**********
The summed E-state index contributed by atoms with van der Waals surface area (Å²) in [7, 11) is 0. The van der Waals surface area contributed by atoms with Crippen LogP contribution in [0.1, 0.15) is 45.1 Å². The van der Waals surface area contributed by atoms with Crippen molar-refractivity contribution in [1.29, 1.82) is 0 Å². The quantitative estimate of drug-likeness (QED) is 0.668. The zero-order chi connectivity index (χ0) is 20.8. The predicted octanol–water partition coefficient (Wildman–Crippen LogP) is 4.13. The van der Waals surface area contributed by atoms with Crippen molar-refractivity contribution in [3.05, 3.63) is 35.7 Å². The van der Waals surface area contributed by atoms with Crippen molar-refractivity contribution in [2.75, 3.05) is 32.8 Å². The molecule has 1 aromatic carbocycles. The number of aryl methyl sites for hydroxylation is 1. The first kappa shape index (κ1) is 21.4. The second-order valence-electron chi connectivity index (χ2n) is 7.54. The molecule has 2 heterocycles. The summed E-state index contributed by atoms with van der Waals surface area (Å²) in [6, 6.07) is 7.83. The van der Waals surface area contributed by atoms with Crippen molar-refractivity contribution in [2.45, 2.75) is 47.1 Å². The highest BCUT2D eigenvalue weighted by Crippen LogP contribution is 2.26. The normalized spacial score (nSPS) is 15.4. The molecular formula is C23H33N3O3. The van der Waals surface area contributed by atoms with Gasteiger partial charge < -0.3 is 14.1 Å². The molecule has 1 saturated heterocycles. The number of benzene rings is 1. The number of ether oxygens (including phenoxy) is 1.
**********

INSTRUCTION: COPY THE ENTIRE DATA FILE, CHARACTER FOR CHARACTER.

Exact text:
The summed E-state index contributed by atoms with van der Waals surface area (Å²) in [7, 11) is 0. The van der Waals surface area contributed by atoms with Crippen LogP contribution in [0.1, 0.15) is 45.1 Å². The van der Waals surface area contributed by atoms with Crippen molar-refractivity contribution in [1.29, 1.82) is 0 Å². The quantitative estimate of drug-likeness (QED) is 0.668. The zero-order chi connectivity index (χ0) is 20.8. The predicted octanol–water partition coefficient (Wildman–Crippen LogP) is 4.13. The van der Waals surface area contributed by atoms with Crippen molar-refractivity contribution in [3.05, 3.63) is 35.7 Å². The van der Waals surface area contributed by atoms with Crippen molar-refractivity contribution in [2.75, 3.05) is 32.8 Å². The molecule has 1 aromatic carbocycles. The number of aryl methyl sites for hydroxylation is 1. The first kappa shape index (κ1) is 21.4. The second-order valence-electron chi connectivity index (χ2n) is 7.54. The molecule has 2 heterocycles. The summed E-state index contributed by atoms with van der Waals surface area (Å²) in [6, 6.07) is 7.83. The van der Waals surface area contributed by atoms with Crippen molar-refractivity contribution in [2.45, 2.75) is 47.1 Å². The highest BCUT2D eigenvalue weighted by Crippen LogP contribution is 2.26. The normalized spacial score (nSPS) is 15.4. The molecular formula is C23H33N3O3. The van der Waals surface area contributed by atoms with Gasteiger partial charge < -0.3 is 14.1 Å². The molecule has 1 saturated heterocycles. The number of benzene rings is 1. The number of ether oxygens (including phenoxy) is 1.